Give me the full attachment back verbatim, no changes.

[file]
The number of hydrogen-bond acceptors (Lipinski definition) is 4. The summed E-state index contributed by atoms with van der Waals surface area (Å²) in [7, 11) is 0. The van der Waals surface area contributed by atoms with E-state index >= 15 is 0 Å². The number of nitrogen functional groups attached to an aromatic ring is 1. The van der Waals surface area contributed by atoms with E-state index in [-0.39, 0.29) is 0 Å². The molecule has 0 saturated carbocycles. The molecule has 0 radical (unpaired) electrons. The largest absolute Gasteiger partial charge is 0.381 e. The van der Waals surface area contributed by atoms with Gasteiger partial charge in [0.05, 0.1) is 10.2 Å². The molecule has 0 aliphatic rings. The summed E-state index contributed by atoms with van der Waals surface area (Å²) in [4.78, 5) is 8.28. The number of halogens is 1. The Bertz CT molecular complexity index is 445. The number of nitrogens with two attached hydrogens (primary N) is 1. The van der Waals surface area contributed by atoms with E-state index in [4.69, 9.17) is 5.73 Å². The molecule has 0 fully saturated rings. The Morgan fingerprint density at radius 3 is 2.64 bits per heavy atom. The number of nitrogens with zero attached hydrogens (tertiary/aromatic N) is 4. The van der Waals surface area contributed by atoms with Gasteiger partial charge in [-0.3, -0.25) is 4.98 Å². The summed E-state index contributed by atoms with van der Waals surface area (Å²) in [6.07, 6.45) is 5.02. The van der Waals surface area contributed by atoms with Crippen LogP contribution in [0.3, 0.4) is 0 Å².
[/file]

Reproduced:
The number of hydrogen-bond acceptors (Lipinski definition) is 4. The summed E-state index contributed by atoms with van der Waals surface area (Å²) in [7, 11) is 0. The van der Waals surface area contributed by atoms with E-state index >= 15 is 0 Å². The number of nitrogen functional groups attached to an aromatic ring is 1. The van der Waals surface area contributed by atoms with E-state index in [-0.39, 0.29) is 0 Å². The molecule has 0 saturated carbocycles. The molecule has 0 radical (unpaired) electrons. The largest absolute Gasteiger partial charge is 0.381 e. The van der Waals surface area contributed by atoms with Gasteiger partial charge in [0.05, 0.1) is 10.2 Å². The molecule has 0 aliphatic rings. The summed E-state index contributed by atoms with van der Waals surface area (Å²) in [4.78, 5) is 8.28. The number of halogens is 1. The Bertz CT molecular complexity index is 445. The number of nitrogens with two attached hydrogens (primary N) is 1. The van der Waals surface area contributed by atoms with E-state index in [4.69, 9.17) is 5.73 Å². The molecule has 0 fully saturated rings. The Morgan fingerprint density at radius 3 is 2.64 bits per heavy atom. The number of nitrogens with zero attached hydrogens (tertiary/aromatic N) is 4. The van der Waals surface area contributed by atoms with Gasteiger partial charge in [-0.3, -0.25) is 4.98 Å². The summed E-state index contributed by atoms with van der Waals surface area (Å²) in [6.07, 6.45) is 5.02. The van der Waals surface area contributed by atoms with Crippen LogP contribution in [0.3, 0.4) is 0 Å².